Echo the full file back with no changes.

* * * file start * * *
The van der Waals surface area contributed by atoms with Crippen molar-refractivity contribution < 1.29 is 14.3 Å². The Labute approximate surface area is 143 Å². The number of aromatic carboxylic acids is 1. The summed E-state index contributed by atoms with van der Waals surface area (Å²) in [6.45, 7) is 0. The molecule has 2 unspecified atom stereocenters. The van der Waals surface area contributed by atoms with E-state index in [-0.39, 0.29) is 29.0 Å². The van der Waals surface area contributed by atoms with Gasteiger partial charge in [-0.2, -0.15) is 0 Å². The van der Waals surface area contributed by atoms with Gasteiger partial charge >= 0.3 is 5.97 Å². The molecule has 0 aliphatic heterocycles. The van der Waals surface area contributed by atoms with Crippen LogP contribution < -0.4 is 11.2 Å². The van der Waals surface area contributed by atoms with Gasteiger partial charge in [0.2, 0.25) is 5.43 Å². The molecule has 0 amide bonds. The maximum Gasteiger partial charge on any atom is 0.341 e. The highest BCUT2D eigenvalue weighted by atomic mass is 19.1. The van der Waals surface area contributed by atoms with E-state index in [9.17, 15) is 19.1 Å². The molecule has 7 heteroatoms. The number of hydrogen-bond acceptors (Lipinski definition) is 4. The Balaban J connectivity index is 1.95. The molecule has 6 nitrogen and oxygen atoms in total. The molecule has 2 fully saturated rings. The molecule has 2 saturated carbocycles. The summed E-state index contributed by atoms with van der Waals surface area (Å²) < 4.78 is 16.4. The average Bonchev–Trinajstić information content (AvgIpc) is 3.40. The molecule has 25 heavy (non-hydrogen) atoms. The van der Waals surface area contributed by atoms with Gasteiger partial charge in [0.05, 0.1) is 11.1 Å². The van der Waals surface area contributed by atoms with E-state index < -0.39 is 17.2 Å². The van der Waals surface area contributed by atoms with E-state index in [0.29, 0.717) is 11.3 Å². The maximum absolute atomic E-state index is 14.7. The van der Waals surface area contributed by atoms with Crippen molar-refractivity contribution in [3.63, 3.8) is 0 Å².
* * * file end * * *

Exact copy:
The van der Waals surface area contributed by atoms with Crippen molar-refractivity contribution < 1.29 is 14.3 Å². The Labute approximate surface area is 143 Å². The number of aromatic carboxylic acids is 1. The summed E-state index contributed by atoms with van der Waals surface area (Å²) in [6.45, 7) is 0. The molecule has 2 unspecified atom stereocenters. The van der Waals surface area contributed by atoms with E-state index in [-0.39, 0.29) is 29.0 Å². The van der Waals surface area contributed by atoms with Gasteiger partial charge in [-0.2, -0.15) is 0 Å². The van der Waals surface area contributed by atoms with Gasteiger partial charge >= 0.3 is 5.97 Å². The molecule has 0 aliphatic heterocycles. The van der Waals surface area contributed by atoms with Crippen LogP contribution < -0.4 is 11.2 Å². The van der Waals surface area contributed by atoms with Gasteiger partial charge in [0.2, 0.25) is 5.43 Å². The molecule has 0 amide bonds. The maximum Gasteiger partial charge on any atom is 0.341 e. The highest BCUT2D eigenvalue weighted by atomic mass is 19.1. The van der Waals surface area contributed by atoms with E-state index in [9.17, 15) is 19.1 Å². The molecule has 7 heteroatoms. The number of hydrogen-bond acceptors (Lipinski definition) is 4. The Balaban J connectivity index is 1.95. The molecule has 6 nitrogen and oxygen atoms in total. The molecule has 2 fully saturated rings. The molecule has 2 saturated carbocycles. The summed E-state index contributed by atoms with van der Waals surface area (Å²) < 4.78 is 16.4. The average Bonchev–Trinajstić information content (AvgIpc) is 3.40. The molecule has 25 heavy (non-hydrogen) atoms. The van der Waals surface area contributed by atoms with Gasteiger partial charge in [0.05, 0.1) is 11.1 Å². The van der Waals surface area contributed by atoms with E-state index < -0.39 is 17.2 Å². The van der Waals surface area contributed by atoms with E-state index in [0.29, 0.717) is 11.3 Å². The maximum absolute atomic E-state index is 14.7. The van der Waals surface area contributed by atoms with Crippen molar-refractivity contribution in [3.63, 3.8) is 0 Å².